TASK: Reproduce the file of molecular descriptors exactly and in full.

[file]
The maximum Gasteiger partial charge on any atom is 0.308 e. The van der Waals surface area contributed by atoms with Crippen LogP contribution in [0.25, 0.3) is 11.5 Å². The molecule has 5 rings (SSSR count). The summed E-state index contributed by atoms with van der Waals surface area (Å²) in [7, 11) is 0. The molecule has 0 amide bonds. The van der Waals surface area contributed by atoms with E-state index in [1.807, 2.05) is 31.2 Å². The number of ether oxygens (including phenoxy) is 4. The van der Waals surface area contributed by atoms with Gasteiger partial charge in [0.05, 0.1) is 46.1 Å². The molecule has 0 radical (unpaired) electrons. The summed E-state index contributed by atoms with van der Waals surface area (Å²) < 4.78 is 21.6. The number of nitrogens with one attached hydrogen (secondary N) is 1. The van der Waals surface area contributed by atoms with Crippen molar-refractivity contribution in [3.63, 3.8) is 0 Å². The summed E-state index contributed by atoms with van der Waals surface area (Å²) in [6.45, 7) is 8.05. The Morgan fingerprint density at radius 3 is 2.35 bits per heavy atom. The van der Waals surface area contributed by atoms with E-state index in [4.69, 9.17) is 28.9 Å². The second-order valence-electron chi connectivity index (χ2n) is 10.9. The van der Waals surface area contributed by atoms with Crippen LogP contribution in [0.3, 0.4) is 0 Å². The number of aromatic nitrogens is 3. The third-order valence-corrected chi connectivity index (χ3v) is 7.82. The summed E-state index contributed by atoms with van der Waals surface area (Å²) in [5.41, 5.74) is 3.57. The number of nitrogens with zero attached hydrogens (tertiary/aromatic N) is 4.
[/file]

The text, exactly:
The maximum Gasteiger partial charge on any atom is 0.308 e. The van der Waals surface area contributed by atoms with Crippen LogP contribution in [0.25, 0.3) is 11.5 Å². The molecule has 5 rings (SSSR count). The summed E-state index contributed by atoms with van der Waals surface area (Å²) in [7, 11) is 0. The molecule has 0 amide bonds. The van der Waals surface area contributed by atoms with E-state index in [1.807, 2.05) is 31.2 Å². The number of ether oxygens (including phenoxy) is 4. The van der Waals surface area contributed by atoms with Gasteiger partial charge in [0.05, 0.1) is 46.1 Å². The molecule has 0 radical (unpaired) electrons. The summed E-state index contributed by atoms with van der Waals surface area (Å²) < 4.78 is 21.6. The number of nitrogens with one attached hydrogen (secondary N) is 1. The van der Waals surface area contributed by atoms with Crippen molar-refractivity contribution in [3.63, 3.8) is 0 Å². The summed E-state index contributed by atoms with van der Waals surface area (Å²) in [6.45, 7) is 8.05. The Morgan fingerprint density at radius 3 is 2.35 bits per heavy atom. The van der Waals surface area contributed by atoms with E-state index in [4.69, 9.17) is 28.9 Å². The second-order valence-electron chi connectivity index (χ2n) is 10.9. The van der Waals surface area contributed by atoms with Crippen LogP contribution in [0.3, 0.4) is 0 Å². The number of aromatic nitrogens is 3. The third-order valence-corrected chi connectivity index (χ3v) is 7.82. The summed E-state index contributed by atoms with van der Waals surface area (Å²) in [5.41, 5.74) is 3.57. The number of nitrogens with zero attached hydrogens (tertiary/aromatic N) is 4.